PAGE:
Brown’s 2022 Love Data Week took place last week from Feb. 14 to 18. Sponsored by the Office of the Vice President for Research and the University Library, the event, which is part of an annual “international celebration of data,” aims to “raise awareness and build a community to engage on topics related to research data management, sharing, preservation, reuse and library-based research data services,” according to the University’s Love Data Week page.
Love Data Week is a time to “highlight faculty and student research related to data that they want to share with the community” and all of the University’s data services, said Andrew Creamer, the University’s scientific data management specialist.
This year, the theme of International Love Data Week was “data is for everyone.” Brown was one of a handful of schools that chose their own theme — the University’s was “Demystifying Data: Separating Fact from Fiction.”
This theme is a “bit of a continuation from last year on making sure that people understand that not all data is good data, and how to distinguish what is real data from good sources versus not,” said Arielle Nitenson, assistant director of research integrity.
The Love Data Week 2022 Planning Committee chose the theme by brainstorming topics that would be “relevant for what we want our community to know about and what is going on in the world,” Nittenson said. “We also want to find something that is broad enough that we can really have a wide range of speakers that will cater to everyone's interests.”
“We’re trying to connect what we're doing locally to the broader issues facing society around misinformation,” Creamer added, citing the School of Public Health’s work to reduce pandemic misinformation.
This year, Love Data Week took place with a hybrid format to include the social, team-building and collaborative aspects of being in-person, while also offering a remote option for people outside of Brown or for those who aren’t comfortable with meeting in person yet, Nitenson said.
The speakers for the events and workshops are chosen by a mix of the Planning Committee “reaching out to speakers” and people asking the committee to help advertise a data-related event, Nitenson said. “It's a win-win — they get additional advertisements and then we get additional people coming to our website to see our other events,” she said.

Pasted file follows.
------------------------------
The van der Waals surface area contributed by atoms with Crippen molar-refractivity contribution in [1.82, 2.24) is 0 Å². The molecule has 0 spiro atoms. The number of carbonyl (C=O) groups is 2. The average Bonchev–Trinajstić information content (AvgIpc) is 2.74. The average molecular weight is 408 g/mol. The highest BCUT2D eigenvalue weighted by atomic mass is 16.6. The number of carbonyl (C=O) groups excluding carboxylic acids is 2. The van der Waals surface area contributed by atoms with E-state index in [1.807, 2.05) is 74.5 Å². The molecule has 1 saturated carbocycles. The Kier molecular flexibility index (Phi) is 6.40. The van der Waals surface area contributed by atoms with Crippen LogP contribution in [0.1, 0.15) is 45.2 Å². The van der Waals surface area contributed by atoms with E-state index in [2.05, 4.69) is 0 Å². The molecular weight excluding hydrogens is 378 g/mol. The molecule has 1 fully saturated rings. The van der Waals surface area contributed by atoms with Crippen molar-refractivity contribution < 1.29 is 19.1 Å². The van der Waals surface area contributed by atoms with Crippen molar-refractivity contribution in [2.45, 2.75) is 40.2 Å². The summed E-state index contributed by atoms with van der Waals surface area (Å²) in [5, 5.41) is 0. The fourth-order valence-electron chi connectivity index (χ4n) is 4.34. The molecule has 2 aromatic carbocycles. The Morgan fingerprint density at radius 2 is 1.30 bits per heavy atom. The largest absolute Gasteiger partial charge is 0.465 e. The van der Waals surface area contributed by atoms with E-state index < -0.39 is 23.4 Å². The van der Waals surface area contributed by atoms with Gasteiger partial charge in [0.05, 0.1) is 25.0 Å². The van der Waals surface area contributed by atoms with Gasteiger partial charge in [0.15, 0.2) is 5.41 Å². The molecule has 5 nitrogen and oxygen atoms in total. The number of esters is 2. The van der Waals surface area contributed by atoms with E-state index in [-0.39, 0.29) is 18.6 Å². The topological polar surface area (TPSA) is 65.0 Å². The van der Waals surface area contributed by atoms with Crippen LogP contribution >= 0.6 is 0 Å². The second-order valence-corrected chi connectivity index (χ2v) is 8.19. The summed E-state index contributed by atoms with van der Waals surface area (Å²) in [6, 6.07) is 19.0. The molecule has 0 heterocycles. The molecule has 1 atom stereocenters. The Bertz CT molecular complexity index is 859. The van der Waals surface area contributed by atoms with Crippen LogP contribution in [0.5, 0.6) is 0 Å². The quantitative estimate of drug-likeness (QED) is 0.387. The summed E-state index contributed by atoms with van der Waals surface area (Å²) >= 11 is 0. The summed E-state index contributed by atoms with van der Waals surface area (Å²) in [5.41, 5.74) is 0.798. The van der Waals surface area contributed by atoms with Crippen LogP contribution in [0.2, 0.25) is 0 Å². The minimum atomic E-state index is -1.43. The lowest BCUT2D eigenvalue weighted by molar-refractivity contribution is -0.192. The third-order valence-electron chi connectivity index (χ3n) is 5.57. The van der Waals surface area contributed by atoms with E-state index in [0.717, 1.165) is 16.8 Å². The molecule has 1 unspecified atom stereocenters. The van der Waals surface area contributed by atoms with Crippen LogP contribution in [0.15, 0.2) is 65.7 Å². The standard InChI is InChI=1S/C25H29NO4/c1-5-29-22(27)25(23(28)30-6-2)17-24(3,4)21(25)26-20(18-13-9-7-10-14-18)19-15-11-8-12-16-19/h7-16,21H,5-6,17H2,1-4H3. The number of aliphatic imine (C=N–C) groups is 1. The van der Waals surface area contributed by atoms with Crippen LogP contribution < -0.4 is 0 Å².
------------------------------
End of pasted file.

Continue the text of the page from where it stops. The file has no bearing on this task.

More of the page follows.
One such event was a Feb. 14 remote workshop led by Ashley Champagne, head of the Library’s Center for Digital Scholarship, called “Gathering and Analyzing Twitter Data for Research.”
This event was part of an original set of workshops Champagne developed after noticing that though many “students and faculty wanted to work with Twitter data,” they “didn’t have any experience.”
During the workshop, Champagne taught participants how to use the Twitter API and other resources such as Twint, a Python library, and a Twitter Archiving Google Sheet to gather and analyze Twitter data in real time. Attendees also received a Google Colab notebook, which “offers sample code to gather an initial dataset, so that they can practically try gathering a dataset themselves and working through these questions as part of the process,” Champagne wrote in an email to The Herald.
“Love Data Week provides a unique opportunity to learn about how researchers and project teams across disciplines are working with data. I try to get involved every year,” Champagne wrote.
Another pair of events addressed recent federal data-sharing regulations, a new aspect of Love Data Week, Nitenson said. The earlier event, titled “Preparing for the NIH Data Management and Sharing Policy,” was hosted by Taunton Paine and Cindy Danielson from the National Institutes of Health, and the follow-up event, “Putting Policy into Practice,” was co-sponsored by the COBRE Center for Neuromodulation and the Data and Research Methods Core.
Nitenson emphasized the importance of balancing Love Data Week to include events focused on the sciences, humanities and other fields.
“Data is for everyone and it cuts across all disciplines,” Nitenson said.